On this day in 1814, British troops burned down much of Washington D.C., including the White House, the Capitol, the bridge over the Potomac, the United States Treasury and other government  and private properties. The resulting inferno, accelerated by the invaluable collection of books in the heavily timbered Library of Congress, was so vast that the glow in the night sky could be seen fifty miles away by the  the crewmen of British ships anchored in the Patuxent river and also by the terrified citizens of Baltimore, where a journalist of the city’s Telegraph reported that

“not withstanding the clear unclouded moon shone on the last evening with unusual lustre, the light of the conflagration… at Washington was clearly discernible.”[1]

A month earlier British Rear Admiral George Cockburn had received instructions that he was “required and directed to destroy and lay waste such towns and districts as you may find assailable.” Cockburn had selected Washington because of its symbolic political importance, and had then delegated the task to Major General Robert Ross, who led a force of 4,500 soldiers against a town, which although America’s political capital,  was of little strategic importance. The occupation itself was to last only twenty six hours, since British troops feared being cut off from their ships, but  even today blackened scorch marks on some of the sandstone blocks from the original walls of the White House are still visible.

Two years earlier, in 1812, the British had bitterly condemned Napoleon for failing to stop the burning of Moscow, but that fire had been ignited by the city’s defenders. Whereas, the burning of Washington was a calculated act of deliberate vandalism by the British, designed to humiliate Americans and to remind them that they should still fear British imperial power.

An editorial in the Journal de Paris, however, pointed out that Americans would be unlikely to be cowed by this “horrible catastrophe which has annihilated one of the finest cities in the world,” insisting that “if she (Britain) believes that such conduct will frighten her enemies and conduct them by terror, she deceives herself. Injustice and barbarity revolt more than they affright.”[2]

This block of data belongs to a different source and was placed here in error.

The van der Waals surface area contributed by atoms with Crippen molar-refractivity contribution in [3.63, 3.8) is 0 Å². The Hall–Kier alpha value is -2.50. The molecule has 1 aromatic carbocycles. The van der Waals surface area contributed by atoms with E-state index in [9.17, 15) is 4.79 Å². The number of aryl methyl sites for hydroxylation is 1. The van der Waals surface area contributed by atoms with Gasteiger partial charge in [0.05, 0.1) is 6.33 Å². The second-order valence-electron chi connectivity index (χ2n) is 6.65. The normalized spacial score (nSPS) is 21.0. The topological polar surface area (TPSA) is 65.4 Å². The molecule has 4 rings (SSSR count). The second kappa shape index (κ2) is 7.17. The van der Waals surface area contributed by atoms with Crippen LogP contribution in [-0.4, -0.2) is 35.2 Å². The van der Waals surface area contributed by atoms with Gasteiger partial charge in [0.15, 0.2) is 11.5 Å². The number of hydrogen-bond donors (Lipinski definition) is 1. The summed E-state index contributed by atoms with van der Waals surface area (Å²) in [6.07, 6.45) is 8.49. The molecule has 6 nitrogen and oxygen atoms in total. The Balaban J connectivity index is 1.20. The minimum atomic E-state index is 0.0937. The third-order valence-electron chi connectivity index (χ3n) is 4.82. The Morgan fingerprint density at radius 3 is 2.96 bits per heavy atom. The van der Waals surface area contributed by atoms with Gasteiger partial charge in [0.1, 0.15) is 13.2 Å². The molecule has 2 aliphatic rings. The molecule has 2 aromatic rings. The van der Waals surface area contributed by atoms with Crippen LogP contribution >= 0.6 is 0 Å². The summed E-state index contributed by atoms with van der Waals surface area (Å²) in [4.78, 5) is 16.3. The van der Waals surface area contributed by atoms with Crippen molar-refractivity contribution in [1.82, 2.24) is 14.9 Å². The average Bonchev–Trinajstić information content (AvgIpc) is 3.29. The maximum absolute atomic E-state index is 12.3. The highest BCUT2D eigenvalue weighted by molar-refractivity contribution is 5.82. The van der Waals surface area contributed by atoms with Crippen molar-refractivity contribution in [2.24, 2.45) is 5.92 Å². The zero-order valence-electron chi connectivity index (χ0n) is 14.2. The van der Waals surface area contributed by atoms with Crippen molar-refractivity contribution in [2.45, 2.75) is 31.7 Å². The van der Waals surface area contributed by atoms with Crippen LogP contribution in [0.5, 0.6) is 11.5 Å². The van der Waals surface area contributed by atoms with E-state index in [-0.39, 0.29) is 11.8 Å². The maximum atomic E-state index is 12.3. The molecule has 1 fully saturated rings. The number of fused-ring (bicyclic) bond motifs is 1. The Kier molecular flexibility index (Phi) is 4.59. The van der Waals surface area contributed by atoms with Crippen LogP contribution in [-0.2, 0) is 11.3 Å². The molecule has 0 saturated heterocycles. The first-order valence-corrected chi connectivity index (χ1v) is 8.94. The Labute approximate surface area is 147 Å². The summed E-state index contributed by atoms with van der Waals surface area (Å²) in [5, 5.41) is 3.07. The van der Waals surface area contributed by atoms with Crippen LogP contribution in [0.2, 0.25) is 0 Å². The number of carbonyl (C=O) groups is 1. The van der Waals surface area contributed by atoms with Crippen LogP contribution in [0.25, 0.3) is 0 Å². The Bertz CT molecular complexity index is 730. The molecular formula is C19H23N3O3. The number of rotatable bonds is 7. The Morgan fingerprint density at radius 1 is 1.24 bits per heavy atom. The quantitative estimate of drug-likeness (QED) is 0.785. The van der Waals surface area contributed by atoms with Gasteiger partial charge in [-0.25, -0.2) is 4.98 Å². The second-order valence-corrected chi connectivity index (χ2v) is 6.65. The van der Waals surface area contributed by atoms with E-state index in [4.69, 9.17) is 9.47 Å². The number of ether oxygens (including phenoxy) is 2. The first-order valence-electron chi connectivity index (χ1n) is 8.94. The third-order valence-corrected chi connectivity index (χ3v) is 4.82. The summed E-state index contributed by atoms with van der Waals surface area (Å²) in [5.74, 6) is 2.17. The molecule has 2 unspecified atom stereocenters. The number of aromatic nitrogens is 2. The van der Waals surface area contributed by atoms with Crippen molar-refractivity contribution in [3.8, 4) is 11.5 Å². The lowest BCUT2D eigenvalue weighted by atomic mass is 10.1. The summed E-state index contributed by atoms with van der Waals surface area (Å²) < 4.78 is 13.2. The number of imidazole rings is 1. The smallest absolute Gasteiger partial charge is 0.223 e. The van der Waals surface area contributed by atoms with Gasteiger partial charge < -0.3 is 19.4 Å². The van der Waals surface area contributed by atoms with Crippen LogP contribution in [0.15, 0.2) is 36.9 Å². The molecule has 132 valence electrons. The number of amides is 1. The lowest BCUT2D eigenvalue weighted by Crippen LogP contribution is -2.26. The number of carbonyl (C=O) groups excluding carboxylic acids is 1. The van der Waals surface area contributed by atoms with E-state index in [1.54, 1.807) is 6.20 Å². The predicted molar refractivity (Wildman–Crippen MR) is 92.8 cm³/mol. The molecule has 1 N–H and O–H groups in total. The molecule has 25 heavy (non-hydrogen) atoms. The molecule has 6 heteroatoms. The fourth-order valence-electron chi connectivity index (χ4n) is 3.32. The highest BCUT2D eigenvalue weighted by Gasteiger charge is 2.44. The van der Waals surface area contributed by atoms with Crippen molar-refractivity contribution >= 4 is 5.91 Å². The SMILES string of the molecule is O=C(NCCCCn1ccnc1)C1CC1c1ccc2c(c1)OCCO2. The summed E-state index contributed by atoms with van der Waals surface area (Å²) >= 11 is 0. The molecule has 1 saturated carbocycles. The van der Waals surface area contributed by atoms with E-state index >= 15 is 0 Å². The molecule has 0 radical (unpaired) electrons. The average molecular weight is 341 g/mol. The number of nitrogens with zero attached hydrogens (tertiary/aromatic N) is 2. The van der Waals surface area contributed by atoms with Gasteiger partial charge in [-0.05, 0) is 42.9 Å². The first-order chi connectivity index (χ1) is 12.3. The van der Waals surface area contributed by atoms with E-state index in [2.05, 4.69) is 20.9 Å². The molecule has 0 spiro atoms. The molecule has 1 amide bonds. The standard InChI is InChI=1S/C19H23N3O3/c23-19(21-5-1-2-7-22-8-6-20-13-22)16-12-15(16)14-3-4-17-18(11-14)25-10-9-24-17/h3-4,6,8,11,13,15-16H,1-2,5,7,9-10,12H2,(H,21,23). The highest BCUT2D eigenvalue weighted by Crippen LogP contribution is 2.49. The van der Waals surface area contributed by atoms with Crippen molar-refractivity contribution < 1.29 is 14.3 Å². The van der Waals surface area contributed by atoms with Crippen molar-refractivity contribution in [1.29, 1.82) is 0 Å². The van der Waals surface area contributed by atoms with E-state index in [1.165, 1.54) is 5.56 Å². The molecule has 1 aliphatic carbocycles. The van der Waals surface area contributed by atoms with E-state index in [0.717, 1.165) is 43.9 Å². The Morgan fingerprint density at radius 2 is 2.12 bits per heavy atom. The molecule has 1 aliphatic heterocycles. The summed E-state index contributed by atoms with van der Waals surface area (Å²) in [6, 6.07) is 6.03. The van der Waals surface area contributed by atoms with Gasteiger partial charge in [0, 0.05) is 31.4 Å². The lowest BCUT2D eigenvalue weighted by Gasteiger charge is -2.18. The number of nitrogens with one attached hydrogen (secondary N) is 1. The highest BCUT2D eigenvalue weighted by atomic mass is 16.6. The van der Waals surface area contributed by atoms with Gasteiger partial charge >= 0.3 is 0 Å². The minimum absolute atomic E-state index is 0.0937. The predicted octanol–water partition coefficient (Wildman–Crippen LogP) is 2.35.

The British press was naturally unrepentant. The Morning Post newspaper denied that British troops had burned down private properties, but it declared that if they had, the “arrogant (Americans) deserve such a calamity,” [3] while the London Courier described the sacking of the city as “glorious tidings” and a “Justly merited British vengeance.”[4]


  1. The Baltimore Telegraph, 26 August 1814 quoted in “From the Baltimore Telegraph,” the Morning Post, 29 September 1814, p3
  2. The Journal de Paris quoted in “French Papers” in the Morning Post, 11 October 1814, p6
  3. “Capture and Destruction of the American Capital,” The Morning Post, 28 September 1814, p4.
  4. “Washington Taken and Destroyed,” The London Courier and Evening Gazette, 27 September 1814, p6 and “Description of Washington,” The London Courier and Evening Gazette, 29 September 1814, p29.

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